Emulating real camera zoom rate of change

Hey helpful blenderartists. I’ve got another silly question for which I just cannot seem to get the right google search terms, but I’m sure somebody here knows.

When a real movie camera zooms in or out, based on comparing to animating the blender camera, it looks as if the rate of change of the focal length over time is not linear. It’s especially noticeable in long or quick zooms. There is a distinctive “the camera is actually zooming” feel that I can’t replicate properly just by animating blender camera focal length keyframes.

I remember that copying this, along with camera shake was part of how Battlestar Galactica (the reboot) managed to get their space combat footage to look like it was from a camera and not just a point floating in space.

I assume that whatever this distinctive feeling curve is must be an artifact of the actual old school hand-operated zoom control on early motion picture cameras, that is now just what we expect to see. But I can’t find what is actually IS.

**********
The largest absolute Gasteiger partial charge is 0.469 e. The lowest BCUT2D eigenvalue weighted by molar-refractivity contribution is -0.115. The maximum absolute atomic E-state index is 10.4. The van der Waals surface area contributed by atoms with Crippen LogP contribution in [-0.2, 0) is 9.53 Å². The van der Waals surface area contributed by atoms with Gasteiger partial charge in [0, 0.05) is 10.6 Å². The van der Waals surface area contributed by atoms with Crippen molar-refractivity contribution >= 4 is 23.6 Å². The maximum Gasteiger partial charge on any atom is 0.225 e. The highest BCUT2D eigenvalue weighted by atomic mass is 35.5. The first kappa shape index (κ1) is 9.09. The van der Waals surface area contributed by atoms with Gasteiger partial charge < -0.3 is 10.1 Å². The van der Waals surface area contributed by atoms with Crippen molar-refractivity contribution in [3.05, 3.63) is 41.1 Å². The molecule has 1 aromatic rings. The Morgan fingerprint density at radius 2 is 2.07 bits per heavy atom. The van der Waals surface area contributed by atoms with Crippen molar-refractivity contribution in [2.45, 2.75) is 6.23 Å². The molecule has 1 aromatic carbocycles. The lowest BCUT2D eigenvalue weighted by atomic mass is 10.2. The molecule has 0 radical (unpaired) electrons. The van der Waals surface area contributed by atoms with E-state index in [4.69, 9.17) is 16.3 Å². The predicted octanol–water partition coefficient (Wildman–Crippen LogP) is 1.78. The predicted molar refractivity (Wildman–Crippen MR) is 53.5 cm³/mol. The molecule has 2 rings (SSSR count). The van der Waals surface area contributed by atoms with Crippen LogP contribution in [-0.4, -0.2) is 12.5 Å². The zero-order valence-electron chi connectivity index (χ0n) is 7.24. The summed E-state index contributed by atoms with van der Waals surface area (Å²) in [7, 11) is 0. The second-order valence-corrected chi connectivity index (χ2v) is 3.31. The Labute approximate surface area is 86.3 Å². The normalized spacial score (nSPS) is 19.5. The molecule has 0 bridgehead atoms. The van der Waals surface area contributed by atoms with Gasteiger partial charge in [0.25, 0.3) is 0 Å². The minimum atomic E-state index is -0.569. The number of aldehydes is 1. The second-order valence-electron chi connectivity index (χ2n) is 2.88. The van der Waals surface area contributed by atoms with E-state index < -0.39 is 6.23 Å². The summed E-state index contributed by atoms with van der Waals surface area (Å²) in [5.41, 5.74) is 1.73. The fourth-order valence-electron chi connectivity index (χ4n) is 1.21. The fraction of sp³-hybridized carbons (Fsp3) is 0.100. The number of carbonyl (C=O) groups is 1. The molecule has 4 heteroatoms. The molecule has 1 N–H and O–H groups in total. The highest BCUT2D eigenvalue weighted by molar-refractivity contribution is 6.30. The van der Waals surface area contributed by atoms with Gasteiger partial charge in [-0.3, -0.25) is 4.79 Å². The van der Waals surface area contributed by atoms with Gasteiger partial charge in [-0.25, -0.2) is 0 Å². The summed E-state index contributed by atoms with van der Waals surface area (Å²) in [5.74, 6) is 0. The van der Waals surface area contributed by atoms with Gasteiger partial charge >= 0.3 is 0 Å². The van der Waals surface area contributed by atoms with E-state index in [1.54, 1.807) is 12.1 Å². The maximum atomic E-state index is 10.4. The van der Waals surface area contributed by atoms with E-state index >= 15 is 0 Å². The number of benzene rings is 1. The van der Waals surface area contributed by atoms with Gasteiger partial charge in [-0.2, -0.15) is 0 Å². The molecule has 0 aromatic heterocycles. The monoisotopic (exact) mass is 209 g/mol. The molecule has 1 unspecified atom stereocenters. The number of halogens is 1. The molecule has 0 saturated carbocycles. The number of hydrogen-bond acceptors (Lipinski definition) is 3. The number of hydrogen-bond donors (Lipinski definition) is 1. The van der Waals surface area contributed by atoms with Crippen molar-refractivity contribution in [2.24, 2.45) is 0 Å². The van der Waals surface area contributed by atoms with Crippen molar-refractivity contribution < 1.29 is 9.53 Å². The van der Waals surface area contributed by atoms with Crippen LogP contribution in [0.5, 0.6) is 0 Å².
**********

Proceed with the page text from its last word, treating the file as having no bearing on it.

In other words, in a typical hollywood movie when the camera operator zooms from a wide shot to a close-in shot: FocalLength = f(t), but what is the general form of f()? Exponential? Sinusoidal? Something else?

I hope I’ve articulated this clearly. Thanks!

Key frame three ,or more points on the “zoom in”, using Bezier Handles on the F-Curve, you can then set these at Exponential scales, so if you zoom from frame 100 to frame 200, set the focal length to say 15 at frame 100, 25 at frame 150 and 60 at frame 200 - just play with it so the curve looks good in the Graph Editor - don’t forget you can move the curve points in GE, or change/scale the handles and rotate them also.

See these two images:

Cheers, Clock. :slight_smile: